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Although Yorkshire put themselves in a great position to win after batting first, Lancashire ended up winning by a few runs. The result was disappointing, but we still had an amazing time. I completely enjoyed the experience and hopefully we’ll be able to catch another T20 next summer. I have always liked sports – not all, but most – and with cricket being such an iconic sport here in England, I’m happy that it is something I can enjoy watching with Richard.

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Scenes from the Yorkshire Countryside

The landscape and the views that make up the English countryside are truly beautiful. I’m partial to the Yorkshire countryside in particular and 2015 has brought some of Mother Nature’s best work to our area. We’ve had all sorts of weather since the year began and that weather has left us with some gorgeous scenes that I wanted to share here. I hope you enjoy these photos!

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The Santa Special Steam Train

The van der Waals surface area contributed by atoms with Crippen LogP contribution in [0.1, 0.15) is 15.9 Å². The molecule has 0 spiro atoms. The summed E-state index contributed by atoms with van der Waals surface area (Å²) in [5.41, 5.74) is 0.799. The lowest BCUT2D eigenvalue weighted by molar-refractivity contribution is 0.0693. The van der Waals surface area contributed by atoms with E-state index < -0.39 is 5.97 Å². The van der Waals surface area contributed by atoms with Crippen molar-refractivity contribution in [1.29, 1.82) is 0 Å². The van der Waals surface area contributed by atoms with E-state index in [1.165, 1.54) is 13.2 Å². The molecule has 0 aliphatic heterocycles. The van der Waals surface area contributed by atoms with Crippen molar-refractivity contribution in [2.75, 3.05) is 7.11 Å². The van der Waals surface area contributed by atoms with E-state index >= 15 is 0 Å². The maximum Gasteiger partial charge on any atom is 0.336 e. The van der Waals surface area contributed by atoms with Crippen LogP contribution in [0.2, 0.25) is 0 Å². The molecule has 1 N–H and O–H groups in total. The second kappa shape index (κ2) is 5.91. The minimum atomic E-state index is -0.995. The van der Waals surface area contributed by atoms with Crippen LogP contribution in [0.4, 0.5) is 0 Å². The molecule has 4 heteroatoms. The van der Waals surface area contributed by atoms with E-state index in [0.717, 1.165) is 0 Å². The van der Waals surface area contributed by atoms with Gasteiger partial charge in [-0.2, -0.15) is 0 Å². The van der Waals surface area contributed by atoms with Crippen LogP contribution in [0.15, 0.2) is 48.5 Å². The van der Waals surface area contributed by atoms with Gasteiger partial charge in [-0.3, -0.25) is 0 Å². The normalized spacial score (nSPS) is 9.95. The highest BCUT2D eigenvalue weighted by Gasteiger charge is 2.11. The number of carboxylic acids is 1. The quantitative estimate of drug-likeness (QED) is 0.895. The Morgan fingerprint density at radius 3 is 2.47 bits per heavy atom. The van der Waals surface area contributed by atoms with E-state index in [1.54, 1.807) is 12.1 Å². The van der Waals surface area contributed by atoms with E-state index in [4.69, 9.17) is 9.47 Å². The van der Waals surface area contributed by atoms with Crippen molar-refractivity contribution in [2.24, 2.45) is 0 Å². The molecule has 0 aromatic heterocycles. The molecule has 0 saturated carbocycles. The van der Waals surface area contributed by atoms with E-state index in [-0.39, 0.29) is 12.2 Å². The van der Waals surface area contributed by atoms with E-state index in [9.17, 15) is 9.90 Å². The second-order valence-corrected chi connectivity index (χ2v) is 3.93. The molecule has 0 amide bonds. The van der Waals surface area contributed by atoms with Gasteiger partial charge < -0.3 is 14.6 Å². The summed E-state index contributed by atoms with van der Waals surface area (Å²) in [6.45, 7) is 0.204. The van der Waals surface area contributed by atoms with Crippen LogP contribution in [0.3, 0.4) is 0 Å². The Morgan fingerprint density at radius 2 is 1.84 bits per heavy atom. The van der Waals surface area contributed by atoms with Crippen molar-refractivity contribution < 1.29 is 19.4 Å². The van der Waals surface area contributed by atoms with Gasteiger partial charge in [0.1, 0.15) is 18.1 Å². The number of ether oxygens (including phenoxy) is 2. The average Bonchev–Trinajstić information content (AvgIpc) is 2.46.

Yes, Christmas is long behind us, but I can’t not blog about the fun we had on the Worth Valley Railway’s Santa Special steam train. In the autumn, we had talked about looking into a Santa train ride, but it slipped my mind a few times. Then, my parents booked their flights to be here for two weeks in December, and we thought about how fun it would be to do this train ride with all four of the grandparents. I booked in October and they were only able to get all 7 of us on the 3:55 train out of Oxenhope. (If you are interested in this for Christmas 2015, I would definitely try to book in September when the tickets first become available. That’s our plan this year!)

At first, when I saw the nearly £17 (roughly $25) ticket cost for adults, I thought we should maybe give it a miss. But, that is because I thought the 10-mile journey with stops in Keighley and Haworth would be on a train similar to the commuter trains with the TransPennine Express. Oh, how wrong I was! This gave Richard a good laugh and he set me straight by explaining that this was actually a proper old-fashioned steam train, I became extremely excited. Honestly, I could not wait for the 13th of December!